Determination and comparison of microbial loads in atmospheres of two hospitals in Izmir, Turkey
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Department of Biology, Basic and Industrial Microbiology Section, Faculty of Science, Ege University, Bornova-Izmir, Turkey
Ann Agric Environ Med 2013;20(1):106–110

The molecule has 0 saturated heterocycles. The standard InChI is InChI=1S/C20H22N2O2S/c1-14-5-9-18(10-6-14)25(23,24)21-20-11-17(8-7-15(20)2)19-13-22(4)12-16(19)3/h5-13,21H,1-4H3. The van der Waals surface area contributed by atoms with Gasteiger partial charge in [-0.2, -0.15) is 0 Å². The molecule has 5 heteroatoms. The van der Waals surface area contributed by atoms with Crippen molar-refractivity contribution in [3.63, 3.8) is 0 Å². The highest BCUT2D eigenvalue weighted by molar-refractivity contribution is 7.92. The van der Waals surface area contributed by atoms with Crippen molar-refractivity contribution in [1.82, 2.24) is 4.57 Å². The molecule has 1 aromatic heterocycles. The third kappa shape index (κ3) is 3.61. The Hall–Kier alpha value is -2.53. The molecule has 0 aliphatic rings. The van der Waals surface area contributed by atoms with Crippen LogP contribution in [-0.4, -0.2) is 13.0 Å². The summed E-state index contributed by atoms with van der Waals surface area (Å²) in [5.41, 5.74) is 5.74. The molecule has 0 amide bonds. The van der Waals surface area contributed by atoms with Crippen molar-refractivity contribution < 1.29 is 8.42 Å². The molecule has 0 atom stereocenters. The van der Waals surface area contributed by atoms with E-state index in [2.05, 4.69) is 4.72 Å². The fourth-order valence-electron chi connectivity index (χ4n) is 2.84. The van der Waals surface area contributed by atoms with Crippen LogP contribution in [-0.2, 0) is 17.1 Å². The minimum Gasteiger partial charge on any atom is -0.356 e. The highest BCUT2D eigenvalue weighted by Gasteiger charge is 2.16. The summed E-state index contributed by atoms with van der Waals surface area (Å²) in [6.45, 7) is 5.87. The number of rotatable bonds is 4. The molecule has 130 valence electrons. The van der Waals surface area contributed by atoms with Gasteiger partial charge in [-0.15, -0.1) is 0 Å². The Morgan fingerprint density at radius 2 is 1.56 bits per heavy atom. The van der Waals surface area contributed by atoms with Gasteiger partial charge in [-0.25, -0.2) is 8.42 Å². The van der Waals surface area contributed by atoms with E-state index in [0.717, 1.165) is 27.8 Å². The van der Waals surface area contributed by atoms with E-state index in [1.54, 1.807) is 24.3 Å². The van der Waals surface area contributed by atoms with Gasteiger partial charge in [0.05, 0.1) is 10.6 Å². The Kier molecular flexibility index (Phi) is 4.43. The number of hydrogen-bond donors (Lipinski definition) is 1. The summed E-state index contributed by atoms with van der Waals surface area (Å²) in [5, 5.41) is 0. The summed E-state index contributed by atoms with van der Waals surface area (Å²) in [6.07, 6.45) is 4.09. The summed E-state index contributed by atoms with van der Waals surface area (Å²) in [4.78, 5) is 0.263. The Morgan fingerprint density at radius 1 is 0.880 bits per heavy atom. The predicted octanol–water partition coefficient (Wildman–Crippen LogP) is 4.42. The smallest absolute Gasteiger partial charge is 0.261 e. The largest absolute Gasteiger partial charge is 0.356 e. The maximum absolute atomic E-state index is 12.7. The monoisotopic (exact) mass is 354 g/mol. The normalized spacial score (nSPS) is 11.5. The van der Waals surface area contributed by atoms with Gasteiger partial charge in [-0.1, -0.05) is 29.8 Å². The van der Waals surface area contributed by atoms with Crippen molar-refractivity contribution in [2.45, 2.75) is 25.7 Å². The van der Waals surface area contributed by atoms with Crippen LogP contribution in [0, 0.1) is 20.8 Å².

Introduction and Objectives. Nosocomial infections, also known as hospital-acquired infections, has become one of the most important health problems in health care units worldwide. The presented study aims to determine the average amount of microorganism loads and to show that the atmospheres of the two hospitals can be a potential source regarding nosocomial infections. The effect of surface and floor disinfection processes in the two hospitals and the antibiotic susceptibility of the bacterial isolates were also evaluated. Materials and Methods. Microorganisms were isolated from air samples collected from different areas (patient wards, corridors, operating theatres and postoperative units) of the two hospitals in Izmir. Sampling was conducted between December 2006 – March 2007. Results. During the 3-month sampling period, the average number of live microorganisms in the air samples collected from second-class environments in the hospital 1 and the hospital 2 was found to be 224.44 and 536.66 cfu/m[sup]3[/sup] , respectively. The average number of microorganisms in hospital 2 collected before the disinfection process was higher than those after the disinfection process. However, because of the closure of the air-conditioning system and the hepa filters after the disinfection process, this was reversed in hospital 1. In total, 54 and 42 isolates were obtained from hospital 1 and hospital 2, respectively. 49 isolates from hospital 1 and 35 isolates from hospital 2 were identified as [i]Staphylacoccus[/i] sp. The remaining isolates were identified as [i]Aerococcus[/i] sp. and [i]Enterococcus[/i] sp.[i] Pseudomonas[/i] sp. was not determined in the air samples of the two hospitals. Conclusions. It was detected that the microbial loads in the atmospheres of the two hospitals studied varied greatly depending on the number of people in the environment. As the results indicate, the total number of microorganisms in the atmospheres of operating theatres in both hospitals does not pose a threat according to the Air Microbe Index.